Hi. My name is Michael Pici, and I thought I'd share some content around writing emails in order to ...
Okay, I'll stop right there. There’s a good chance your eyes have already glazed over. That’s why it’s shocking salespeople actually use this structure when they’re reaching out to new prospects.
There's a single purpose behind every sales email, whether it's a prospecting email, follow-up email, or a breakup email: Get a response. This five-part sales email template will show you how to write sales emails prospects actually want to respond to.
How to Write a Sales Email People Want To Respond To
Here’s the basic formula for a great sales email. I’ll dive into each part in detail below.
Personalized subject line
Opening line about the prospect
Thought-provoking or unexpected question
Well-crafted email signature
How to Do Effective Research for a Sales Email
Would you run a marathon without training beforehand? Of course not. You might save time, but your results will be horrible.
The same concept applies to writing sales emails. If you don’t do any prep work, there’s almost no chance your message will be relevant to the buyer’s situation -- and therefore worthy of a reply.
Take five to 10 minutes to research your prospect and dig up pertinent details. I recommend searching their name on Google, browsing their social media profiles, and checking out their company website.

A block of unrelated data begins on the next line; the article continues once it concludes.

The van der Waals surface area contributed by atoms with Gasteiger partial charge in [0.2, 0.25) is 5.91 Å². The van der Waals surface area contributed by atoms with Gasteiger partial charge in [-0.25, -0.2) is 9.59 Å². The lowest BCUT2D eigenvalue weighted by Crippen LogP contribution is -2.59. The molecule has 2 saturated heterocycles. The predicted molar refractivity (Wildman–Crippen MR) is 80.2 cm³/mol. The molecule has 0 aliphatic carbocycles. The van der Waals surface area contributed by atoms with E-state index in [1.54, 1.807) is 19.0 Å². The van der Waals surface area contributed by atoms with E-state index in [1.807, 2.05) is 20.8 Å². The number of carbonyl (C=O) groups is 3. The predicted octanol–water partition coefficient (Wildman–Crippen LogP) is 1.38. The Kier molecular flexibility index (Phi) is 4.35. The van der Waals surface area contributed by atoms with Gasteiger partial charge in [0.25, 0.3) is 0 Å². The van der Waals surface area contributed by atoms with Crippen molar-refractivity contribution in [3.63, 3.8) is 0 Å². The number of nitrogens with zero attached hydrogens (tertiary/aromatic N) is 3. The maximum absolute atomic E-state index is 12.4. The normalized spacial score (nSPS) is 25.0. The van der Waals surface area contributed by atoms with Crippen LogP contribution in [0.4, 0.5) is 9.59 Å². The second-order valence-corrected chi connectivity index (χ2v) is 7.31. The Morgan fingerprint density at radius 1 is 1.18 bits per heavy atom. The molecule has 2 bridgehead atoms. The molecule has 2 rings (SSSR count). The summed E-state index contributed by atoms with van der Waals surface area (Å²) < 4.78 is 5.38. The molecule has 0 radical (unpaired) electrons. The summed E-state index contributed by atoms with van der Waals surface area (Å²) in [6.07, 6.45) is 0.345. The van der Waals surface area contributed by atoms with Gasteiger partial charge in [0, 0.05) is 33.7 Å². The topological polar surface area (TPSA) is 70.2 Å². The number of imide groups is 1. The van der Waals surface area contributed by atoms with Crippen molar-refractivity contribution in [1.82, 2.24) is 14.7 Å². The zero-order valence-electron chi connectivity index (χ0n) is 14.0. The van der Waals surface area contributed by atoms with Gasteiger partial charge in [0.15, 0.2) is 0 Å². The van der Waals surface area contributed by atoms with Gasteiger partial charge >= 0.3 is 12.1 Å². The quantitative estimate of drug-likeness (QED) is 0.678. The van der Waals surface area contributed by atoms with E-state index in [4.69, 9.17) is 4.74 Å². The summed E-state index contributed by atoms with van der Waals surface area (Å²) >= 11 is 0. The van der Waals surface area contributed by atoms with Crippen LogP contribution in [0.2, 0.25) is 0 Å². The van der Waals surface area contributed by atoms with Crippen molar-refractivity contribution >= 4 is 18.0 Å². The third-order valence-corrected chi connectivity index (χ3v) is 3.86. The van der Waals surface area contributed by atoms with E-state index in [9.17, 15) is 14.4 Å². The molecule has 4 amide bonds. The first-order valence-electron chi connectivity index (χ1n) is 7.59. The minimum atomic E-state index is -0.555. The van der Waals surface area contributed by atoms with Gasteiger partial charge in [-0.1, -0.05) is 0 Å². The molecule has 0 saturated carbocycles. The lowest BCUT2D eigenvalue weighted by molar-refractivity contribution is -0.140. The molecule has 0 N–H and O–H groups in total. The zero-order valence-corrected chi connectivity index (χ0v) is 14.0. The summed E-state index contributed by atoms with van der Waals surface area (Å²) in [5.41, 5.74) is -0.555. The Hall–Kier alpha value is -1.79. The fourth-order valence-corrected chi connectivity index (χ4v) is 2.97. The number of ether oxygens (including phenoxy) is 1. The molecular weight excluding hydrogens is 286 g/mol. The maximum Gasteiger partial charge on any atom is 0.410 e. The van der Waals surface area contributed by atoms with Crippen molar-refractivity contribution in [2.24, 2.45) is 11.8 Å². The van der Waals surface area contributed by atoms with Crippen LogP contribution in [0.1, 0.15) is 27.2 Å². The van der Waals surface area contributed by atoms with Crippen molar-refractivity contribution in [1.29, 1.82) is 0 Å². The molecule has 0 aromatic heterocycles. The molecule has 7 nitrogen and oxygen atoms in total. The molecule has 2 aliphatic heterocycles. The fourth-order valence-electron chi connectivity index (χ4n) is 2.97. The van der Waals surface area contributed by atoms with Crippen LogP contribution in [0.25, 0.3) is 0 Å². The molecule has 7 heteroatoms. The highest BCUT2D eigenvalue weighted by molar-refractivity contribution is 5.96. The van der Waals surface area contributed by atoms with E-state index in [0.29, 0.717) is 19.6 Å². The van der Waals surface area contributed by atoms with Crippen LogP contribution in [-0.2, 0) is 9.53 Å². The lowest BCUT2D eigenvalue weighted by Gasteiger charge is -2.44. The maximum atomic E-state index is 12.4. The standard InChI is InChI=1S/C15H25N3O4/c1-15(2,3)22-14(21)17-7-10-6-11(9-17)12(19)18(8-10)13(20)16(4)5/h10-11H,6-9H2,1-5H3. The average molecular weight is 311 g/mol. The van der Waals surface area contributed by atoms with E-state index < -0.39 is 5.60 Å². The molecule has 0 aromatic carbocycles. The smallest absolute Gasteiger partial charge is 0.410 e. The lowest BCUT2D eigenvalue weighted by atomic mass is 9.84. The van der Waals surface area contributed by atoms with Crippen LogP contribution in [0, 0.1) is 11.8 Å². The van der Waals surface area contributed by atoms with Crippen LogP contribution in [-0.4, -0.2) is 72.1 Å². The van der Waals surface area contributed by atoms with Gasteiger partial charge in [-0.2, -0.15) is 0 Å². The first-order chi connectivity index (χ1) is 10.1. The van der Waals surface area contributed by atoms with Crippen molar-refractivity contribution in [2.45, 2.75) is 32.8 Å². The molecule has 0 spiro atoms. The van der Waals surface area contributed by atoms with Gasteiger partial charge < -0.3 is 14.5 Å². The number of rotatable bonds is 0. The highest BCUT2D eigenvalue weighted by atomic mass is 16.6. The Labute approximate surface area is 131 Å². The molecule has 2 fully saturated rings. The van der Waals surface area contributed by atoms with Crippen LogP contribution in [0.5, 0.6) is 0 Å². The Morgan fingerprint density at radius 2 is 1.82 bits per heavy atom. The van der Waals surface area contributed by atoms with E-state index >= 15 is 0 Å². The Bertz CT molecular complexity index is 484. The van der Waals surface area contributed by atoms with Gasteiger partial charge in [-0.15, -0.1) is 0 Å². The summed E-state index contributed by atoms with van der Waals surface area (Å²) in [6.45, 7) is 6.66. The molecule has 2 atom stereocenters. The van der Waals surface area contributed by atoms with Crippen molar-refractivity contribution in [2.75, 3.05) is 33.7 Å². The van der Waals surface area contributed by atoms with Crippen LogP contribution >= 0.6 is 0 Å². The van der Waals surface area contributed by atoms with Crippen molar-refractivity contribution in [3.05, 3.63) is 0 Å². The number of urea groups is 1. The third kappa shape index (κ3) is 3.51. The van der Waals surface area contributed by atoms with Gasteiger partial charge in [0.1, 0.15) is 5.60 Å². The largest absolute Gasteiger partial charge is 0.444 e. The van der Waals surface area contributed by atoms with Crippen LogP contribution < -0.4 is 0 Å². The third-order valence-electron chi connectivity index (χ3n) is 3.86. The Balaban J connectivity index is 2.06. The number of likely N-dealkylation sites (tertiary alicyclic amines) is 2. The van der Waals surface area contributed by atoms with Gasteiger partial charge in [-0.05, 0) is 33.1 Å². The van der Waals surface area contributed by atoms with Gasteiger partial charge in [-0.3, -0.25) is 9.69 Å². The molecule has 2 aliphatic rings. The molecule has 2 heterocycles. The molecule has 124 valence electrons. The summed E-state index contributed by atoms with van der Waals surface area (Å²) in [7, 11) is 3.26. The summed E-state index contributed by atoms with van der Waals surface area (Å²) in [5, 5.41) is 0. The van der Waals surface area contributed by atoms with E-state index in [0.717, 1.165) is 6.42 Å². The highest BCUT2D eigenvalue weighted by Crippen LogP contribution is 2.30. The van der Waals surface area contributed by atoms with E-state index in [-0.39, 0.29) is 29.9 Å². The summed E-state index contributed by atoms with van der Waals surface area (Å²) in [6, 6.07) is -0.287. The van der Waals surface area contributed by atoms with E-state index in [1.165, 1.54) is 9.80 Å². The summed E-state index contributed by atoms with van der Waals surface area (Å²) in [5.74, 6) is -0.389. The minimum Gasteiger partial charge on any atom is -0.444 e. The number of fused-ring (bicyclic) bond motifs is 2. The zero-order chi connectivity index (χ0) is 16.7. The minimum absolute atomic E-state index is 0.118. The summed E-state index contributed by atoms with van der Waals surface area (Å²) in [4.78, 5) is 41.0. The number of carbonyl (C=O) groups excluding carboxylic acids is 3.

Along the way, find a solid reason to contact them. Can you reference a recent trigger event? Do you have any mutual connections? What can you infer from the pages they visited on your site, if applicable?
This context allows you to write a personalized, timely email.
How to Write a Sales Email Subject Line
Your prospect will use the subject line of your sales email to decide whether to read it, so you can’t get away with a throwaway one.
The most successful email subject lines foreshadow the value you’ll provide in the email itself. If the buyer believes they’ll gain insight, competitive intelligence, or resources from reading your message, they’re guaranteed to open it.
Examples of Sales Email Subject Lines
[Prospect name], question for you re: [topic]
[Mutual connection] suggested I say hi
Strategies for achieving [result they want]
How are you [leveraging, responding to] [recent trigger event]?
Question about [prospect’s goal]
Just read your post on [topic], and …
Have you considered [idea or strategy]?
Words to Avoid in Your Sales Email Subject Line
Avoid “salesy” words, which will make your message look like a promotional mass marketing email rather than a tailored, one-off email.
How to Craft a Sales Email Opening Line
You’ve gotten over the first hurdle: Getting your prospect to open your email. But the second hurtle -- prompting them to reply -- is just as important and even more difficult.
Begin by talking about yourself, your company, or your offering, and they won’t even read the second line. The same is true for generic statements that could apply to anyone.
The Worst Sales Email Opening Lines
“Hi, my name is … ”
“I was looking at your website, and … ”